Accessibility links

USA

Trump: No Mass Deportation of Illegals; No Citizenship Either

  • Ken Bredemeier

Republican presidential candidate Donald Trump holds a roundtable meeting with the Republican Leadership Initiative in his offices at Trump Tower in New York, Aug. 25, 2016. Dr. Ben Carson is seated next to Trump at center.

Republican presidential candidate Donald Trump holds a roundtable meeting with the Republican Leadership Initiative in his offices at Trump Tower in New York, Aug. 25, 2016. Dr. Ben Carson is seated next to Trump at center.

Republican Donald Trump is continuing to offer voters a more nuanced stance on U.S. immigration policies if he is elected president, rejecting his one-time call for mass deportation for the 11 million undocumented immigrants living in the country but not granting them citizenship either.

Trump, a real estate mogul making his first run for elected office, told Fox News late Wednesday, "No citizenship. Let me go a step further — they'll pay back taxes, they have to pay taxes. There's no amnesty as such [for entering the country illegally], but we work with them."

In a series of interviews this week, Trump has abandoned his call during the months-long campaign for the Republican presidential nomination for a "deportation force" to return the undocumented migrants to their home countries. Instead, he proposes quickly sending convicted criminals out of the U.S., while considering other individual immigration disputes in court hearings, much like the current U.S. policy.

"Now, everybody agrees we get the bad ones out," Trump said. "But when I go through and I meet thousands and thousands of people on this subject, and I've had very strong people come up to me, really great, great people come up to me, and they've said, 'Mr. Trump, I love you, but to take a person who's been here for 15 or 20 years and throw them and their family out, it's so tough, Mr. Trump,' I have it all the time. It's a very, very hard thing."

WATCH: Trump on his relationship with African-American community

Build a wall

Trump has continued his signature vow to build a massive wall along the southern U.S. border to thwart the stream of migrants entering the country from Mexico and Central America, a campaign pledge that critics have derided as impractical but one that drew wide support from Republican voters.

"We are building the wall and Mexico will pay for it," Trump told cheering supporters Thursday at a rally in the northeastern state of New Hampshire.

He accused his Democratic opponent in the November 8 presidential election, former U.S. Secretary of State Hillary Clinton, of trying to smear his supporters as racist for favoring enforcement of U.S. immigration laws.

"If you want to have a strong border, it doesn't make you a racist; it makes you smart," Trump said. "It makes you an American."

Trump and Clinton traded barbs Wednesday in their fight for minority voters — African-Americans, Hispanics and Asians — the fastest-growing segment of the U.S. electorate. National surveys show Clinton with a wide advantage over Trump among all minority voters, while he retains a much smaller edge among white voters.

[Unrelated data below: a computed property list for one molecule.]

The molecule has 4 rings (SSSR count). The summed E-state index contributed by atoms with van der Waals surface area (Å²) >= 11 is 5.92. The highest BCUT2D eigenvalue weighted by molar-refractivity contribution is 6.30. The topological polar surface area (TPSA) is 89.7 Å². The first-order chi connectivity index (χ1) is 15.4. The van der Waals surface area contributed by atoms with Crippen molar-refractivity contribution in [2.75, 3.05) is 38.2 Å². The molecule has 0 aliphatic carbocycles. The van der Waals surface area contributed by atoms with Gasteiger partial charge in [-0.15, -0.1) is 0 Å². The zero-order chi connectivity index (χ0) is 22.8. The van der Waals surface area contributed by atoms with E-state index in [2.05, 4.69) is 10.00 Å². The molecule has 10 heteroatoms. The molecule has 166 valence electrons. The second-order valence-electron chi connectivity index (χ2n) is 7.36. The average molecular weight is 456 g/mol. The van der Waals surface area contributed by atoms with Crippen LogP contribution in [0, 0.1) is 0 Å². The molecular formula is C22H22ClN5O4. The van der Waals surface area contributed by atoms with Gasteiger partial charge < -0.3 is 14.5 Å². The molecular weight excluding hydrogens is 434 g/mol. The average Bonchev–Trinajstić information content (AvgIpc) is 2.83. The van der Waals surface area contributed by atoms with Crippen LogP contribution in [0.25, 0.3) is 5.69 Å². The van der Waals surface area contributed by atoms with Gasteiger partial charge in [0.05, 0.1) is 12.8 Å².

At a rally in the southern city of Jackson, Mississippi, Trump disparaged her as "a bigot who sees people of color only as votes."

Democratic presidential nominee Hillary Clinton greets people outside on the street as she leaves a fundraiser in Piedmont, Calif., Tuesday, Aug. 23, 2016.

Democratic presidential nominee Hillary Clinton greets people outside on the street as she leaves a fundraiser in Piedmont, Calif., Tuesday, Aug. 23, 2016.

Clinton: Trump is 'peddling bigotry'

Clinton, in an interview on CNN, said Trump "is taking a hate movement mainstream," contending that he is "very much peddling bigotry and prejudice and paranoia." She is contending Thursday that Trump has embraced a "disturbing alt-right" political philosophy that presents "a divisive and dystopian view of America" that is at odds with reality.

A new Pew Research Center survey shows that Americans are divided on immigration policies, but more say that improved border security and a path to citizenship should both be pursued, rather than each one individually.

The poll of more than 2,000 adults surveyed showed 76 percent agreed that undocumented immigrants are as hard-working and honest as U.S. citizens, while two-thirds said they are no more likely than citizens to commit serious crimes.

The survey also found that 61 percent opposed Trump's build-a-wall plan.

Overall, Pew found that 29 percent favored “creating a way for immigrants already here illegally to become citizens if they meet certain requirements,” while 24 percent said the U.S. should focus on “better border security and stronger enforcement of immigration laws.”

A 45 percent plurality, however, said both ideas should be given equal priority.

National polls continue to show Clinton, seeking to become the country's first female president, leading Trump, a one-time television reality show host.

An aggregate of surveys compiled by realclearpolitics.com says Clinton has an average 6-percentage point advantage; however, the
latest poll of likely voters, conducted in recent days by Quinnipiac University, has Clinton ahead by 51 to 41 percent.

In a four-way race that includes Libertarian candidate Gary Johnson and Green Party contender Jill Stein, Clinton's lead narrows. The survey has Clinton at 45 percent, Trump 38, Johnson 10 and Stein 4.

Voters continue to view both candidates unfavorably, but him more than her. The survey said those questioned had an unfavorable view of Clinton by a 53 to 41 percent margin, but Trump by a 61-33 percent split.

Show comments

XS
SM
MD
LG